Of the many kinds of new businesses that are created every year, researchers and policy makers have been most interested in the ones that pursue innovative technologies and market opportunities. They are the ones with the greatest impact on the world, and much effort has gone into studying what makes them innovative. But let’s take a broader view on this question. What if firms around them also affect their innovation – specifically their investment partners, firms that supply them with money and expect returns from their innovations? The answer would be especially interesting if different investment partners had different effects. And as it turns out, they do.
An article in Administrative Science Quarterly by Emily Cox Pahnke, Riitta Katila, and Kathleen Eisenhardt shows how this happens. The important difference is how each organization doing investment has people trained in specific ways, and adhering to specific norms, as a result of their recruitment and career histories. For innovative ventures, venture capital (VC) firms are special because they invest in potential – in firms that could easily fail, and usually do, but have very significant profits when they succeed. VCs are different from sources of corporate venture capital (CVC), which are investment arms of corporations. They are special because they invest in fit to the corporate strategy – firms that develop products and technologies that match so well that they can become integrated into the corporation or at least use its resources well. Then there is the third kind of special investor—government agencies. They are special because they are interested in science and technology with significant societal impact.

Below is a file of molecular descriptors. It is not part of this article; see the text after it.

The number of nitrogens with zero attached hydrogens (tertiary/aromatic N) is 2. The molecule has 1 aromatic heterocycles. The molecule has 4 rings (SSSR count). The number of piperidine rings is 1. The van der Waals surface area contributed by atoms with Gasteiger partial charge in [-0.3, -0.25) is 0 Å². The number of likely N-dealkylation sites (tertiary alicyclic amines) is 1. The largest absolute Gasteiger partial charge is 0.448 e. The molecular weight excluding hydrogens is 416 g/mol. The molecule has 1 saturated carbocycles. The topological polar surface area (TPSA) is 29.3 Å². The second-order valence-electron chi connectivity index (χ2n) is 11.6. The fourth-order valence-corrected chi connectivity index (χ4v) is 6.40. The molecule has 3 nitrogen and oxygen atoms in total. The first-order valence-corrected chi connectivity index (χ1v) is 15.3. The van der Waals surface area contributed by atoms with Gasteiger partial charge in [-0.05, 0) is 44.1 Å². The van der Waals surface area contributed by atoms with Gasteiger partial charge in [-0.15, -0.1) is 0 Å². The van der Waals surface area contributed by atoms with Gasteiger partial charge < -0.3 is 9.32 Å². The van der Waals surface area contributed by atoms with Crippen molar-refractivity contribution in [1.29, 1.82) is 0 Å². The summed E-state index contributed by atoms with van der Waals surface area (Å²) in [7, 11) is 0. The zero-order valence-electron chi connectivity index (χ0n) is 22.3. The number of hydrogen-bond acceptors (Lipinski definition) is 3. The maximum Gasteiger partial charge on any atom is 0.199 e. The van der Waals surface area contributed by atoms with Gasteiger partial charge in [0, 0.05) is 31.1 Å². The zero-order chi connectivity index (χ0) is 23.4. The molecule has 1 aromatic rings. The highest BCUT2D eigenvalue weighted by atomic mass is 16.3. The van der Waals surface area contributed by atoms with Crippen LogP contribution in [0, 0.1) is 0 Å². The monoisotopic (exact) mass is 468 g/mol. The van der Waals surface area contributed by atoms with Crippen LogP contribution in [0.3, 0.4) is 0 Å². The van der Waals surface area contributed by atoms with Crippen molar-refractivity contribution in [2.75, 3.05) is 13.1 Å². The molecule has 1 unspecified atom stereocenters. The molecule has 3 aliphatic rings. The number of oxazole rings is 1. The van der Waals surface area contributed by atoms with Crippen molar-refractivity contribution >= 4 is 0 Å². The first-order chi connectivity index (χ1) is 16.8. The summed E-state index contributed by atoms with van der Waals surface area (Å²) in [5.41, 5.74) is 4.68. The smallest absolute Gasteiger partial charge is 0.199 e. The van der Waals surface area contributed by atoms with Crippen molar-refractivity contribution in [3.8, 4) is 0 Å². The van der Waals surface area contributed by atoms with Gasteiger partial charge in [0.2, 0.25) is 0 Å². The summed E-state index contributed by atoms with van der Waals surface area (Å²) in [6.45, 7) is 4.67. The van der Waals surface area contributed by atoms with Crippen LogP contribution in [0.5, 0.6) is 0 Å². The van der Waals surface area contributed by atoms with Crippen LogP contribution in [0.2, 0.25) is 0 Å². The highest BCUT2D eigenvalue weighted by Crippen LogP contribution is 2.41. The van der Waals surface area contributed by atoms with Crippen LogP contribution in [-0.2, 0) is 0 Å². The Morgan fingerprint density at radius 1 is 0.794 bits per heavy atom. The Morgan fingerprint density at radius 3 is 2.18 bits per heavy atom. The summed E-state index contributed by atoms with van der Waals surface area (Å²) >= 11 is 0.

Pahnke, Katila, and Eisenhardt looked at what happened to ventures after receiving funding from each of these sources by examining a specific high-technology industry—medical device firms developing products for minimally invasive surgery. The results were clear. The commercially oriented VC investors were good at exactly that. Their firms launched more products after the investment but did not get more patents approved after the investment. The strategically oriented CVC partners were not good at anything that could be measured independently of their strategy. No more patents were approved, and no more products were launched. That does not mean they weren’t good investors, because they could well have selected and improved the strategic fit of their firms. The government was not good at product development, having no effect there, and appeared to harm patenting, with a reduction in patents after entering the investment. That seems bad—but it is actually unclear, because government may be interested exactly in the type of scientific development that is useful for society but hard to turn into patents that give commercial benefit.
So what is going on here? We can tell that one type of investment partner – VCs – has clear and measurable goals and is good at accomplishing them. For CVC and governments, it is harder to tell. Either they are not doing well, or their goals are not exactly what we can measure. Looks like an interesting topic for further research, because each of these investment partners places big bets on our future.